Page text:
Ephesians 2 Commentary

v. 2, “’World’ has a broad semantic range in the New Testament, covering creation, people, and a world system that either leaves God out of the picture or is openly hostile to him. Clearly Paul’s intent here is to focus on this world system, a way of life shaped by a system that does not consider God (similar to the expression “living according to the flesh”). […] Although Paul does not name this ruler, he is clearly talking about a life that follows the evil one (6:16) or the devil (4:27; 6:11).”[1]

v.3, “His concern is not that Christians merely lived among the disobedient, but that they also lived like them, determined by the old order. The blame is not placed on the ruler of the old realm, even though he is at work. Rather, it is placed on the “sinful nature” […] It usually refers to that which leaves God out of the picture, that which is merely human and left to its own devices. Implicit is the thought that without God, desires are the lord in control. They must be gratified and followed. In the former life we lived by our sinful desires, doing whatever they told us. “Cravings” and “desires” refer to legitimate human needs that are distorted, subverted, and heightened to produce an irrational self-centeredness […] The picture the text paints is bleak. Because of sins, humans are the living dead. They live in keeping with a world order that ignores God and in keeping with a tyrant who works to cause disobedience. In their enslavement they follow desires and distorted reasonings that leave God out of the picture and, therefore, they are under God’s wrath. But, the main point of Ephesians — and especially of 2:1 – 10 — is that God will not stay out of the picture.”[2]

“The meaning of ‘flesh’ will vary from person to person.  One person’s weakness may be physical desire and the risk may be sexual sin; another’s may be in spiritual things and the risk in pride; another’s may be in earthy things and the risk unworthy ambition; another’s sin may be loss of temper and the risk in envyings and conflict.  All these are sins of the flesh.  […] The flesh is anything in us which give sin its chance; it is human nature without God.  To live according to the dictates of the flesh is simply to live in such a way  that our lower nature, the worse part of us, dominates our lives.”[3]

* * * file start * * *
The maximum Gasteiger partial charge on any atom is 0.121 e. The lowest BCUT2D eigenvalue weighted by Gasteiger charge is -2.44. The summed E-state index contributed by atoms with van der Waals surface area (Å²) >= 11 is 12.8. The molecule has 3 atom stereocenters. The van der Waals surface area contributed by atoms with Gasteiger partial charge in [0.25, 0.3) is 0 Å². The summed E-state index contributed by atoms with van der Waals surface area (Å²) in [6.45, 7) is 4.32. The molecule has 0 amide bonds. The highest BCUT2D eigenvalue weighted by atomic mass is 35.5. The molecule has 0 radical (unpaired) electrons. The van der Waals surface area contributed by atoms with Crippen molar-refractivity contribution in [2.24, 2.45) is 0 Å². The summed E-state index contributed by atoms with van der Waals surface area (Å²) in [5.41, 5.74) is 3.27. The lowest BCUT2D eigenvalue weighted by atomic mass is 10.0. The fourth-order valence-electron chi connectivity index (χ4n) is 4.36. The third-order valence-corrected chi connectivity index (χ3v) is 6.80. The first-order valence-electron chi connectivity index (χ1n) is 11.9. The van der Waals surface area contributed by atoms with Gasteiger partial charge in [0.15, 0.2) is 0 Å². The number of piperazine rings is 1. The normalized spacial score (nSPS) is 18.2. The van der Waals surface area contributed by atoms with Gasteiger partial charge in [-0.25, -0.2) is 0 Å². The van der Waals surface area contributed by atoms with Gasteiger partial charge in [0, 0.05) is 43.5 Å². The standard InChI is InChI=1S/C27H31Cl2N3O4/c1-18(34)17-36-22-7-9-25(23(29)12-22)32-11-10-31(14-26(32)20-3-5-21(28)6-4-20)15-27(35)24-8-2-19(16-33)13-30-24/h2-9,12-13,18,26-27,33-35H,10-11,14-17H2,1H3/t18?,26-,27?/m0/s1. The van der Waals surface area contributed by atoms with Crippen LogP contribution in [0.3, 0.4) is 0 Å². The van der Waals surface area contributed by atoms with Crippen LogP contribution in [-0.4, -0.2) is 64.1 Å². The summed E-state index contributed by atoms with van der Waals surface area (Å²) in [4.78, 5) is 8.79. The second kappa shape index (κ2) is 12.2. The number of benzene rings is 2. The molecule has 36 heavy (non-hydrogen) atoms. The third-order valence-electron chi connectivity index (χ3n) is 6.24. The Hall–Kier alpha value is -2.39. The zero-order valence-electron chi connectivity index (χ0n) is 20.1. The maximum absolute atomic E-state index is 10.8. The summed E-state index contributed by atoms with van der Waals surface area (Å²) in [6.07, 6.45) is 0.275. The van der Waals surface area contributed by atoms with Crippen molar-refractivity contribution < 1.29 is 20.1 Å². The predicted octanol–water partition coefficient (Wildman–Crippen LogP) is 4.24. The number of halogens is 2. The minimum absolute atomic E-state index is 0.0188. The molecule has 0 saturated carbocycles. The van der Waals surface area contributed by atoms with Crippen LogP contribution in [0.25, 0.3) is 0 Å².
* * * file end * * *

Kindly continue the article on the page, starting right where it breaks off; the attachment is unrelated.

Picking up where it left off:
v.4, “The picture was bleak, but God acted because of his love and mercy. That salvation is a gift and does not come as a result of anything in the receiver is made explicit in 2:8 – 9, but it is already implicit in 2:4. Mercy and love are revelations of God’s being, not a response to something that merits love in the individual. God acts in mercy because he is that kind of God.”[4]

v.6, ” Not only have Christians been raised with Christ, they have also been seated with him in the heavenly realms. What is true of him (1:20) is true of us. If he is exalted to God’s right hand, so are we. We are joined to him so that we are where he is.[…] The intent here is to underscore the life believers now have with Christ, and with that life come privilege, honor, security, and responsibility. This is not, however, the same as saying we are actually seated in heaven. As we saw in connection with 1:3, 33 “in the heavenly realms” is not merely a synonym for “heaven.” […] The phrase points to the heavenly- i. e., the spiritual — reality of God and his work in Christ.[5]

v.8  “Christians are saved by God’s grace, not by their faith. Faith is the only means by which this grace is received. […] Faith cannot be limited to mental assent or to believing certain ideas. […]  Paul assumes this two-sided nature of faith in his discussions of salvation. Faith is relational, describing reliance on a reliable God. Faith is a covenant word, expressing the commitment and trust that bind two parties together. Throughout Scripture, God by his grace makes promises and commits himself to his people. They in turn are to trust those promises and live in light of them. God shows himself faithful and people are to respond in faithfulness.[…]  People who believe do not merely assent to certain ideas; they are bound to God and live in response to him. […] Salvation does not come from believing ideas or an emotional decision, but from being bound to Christ.[6]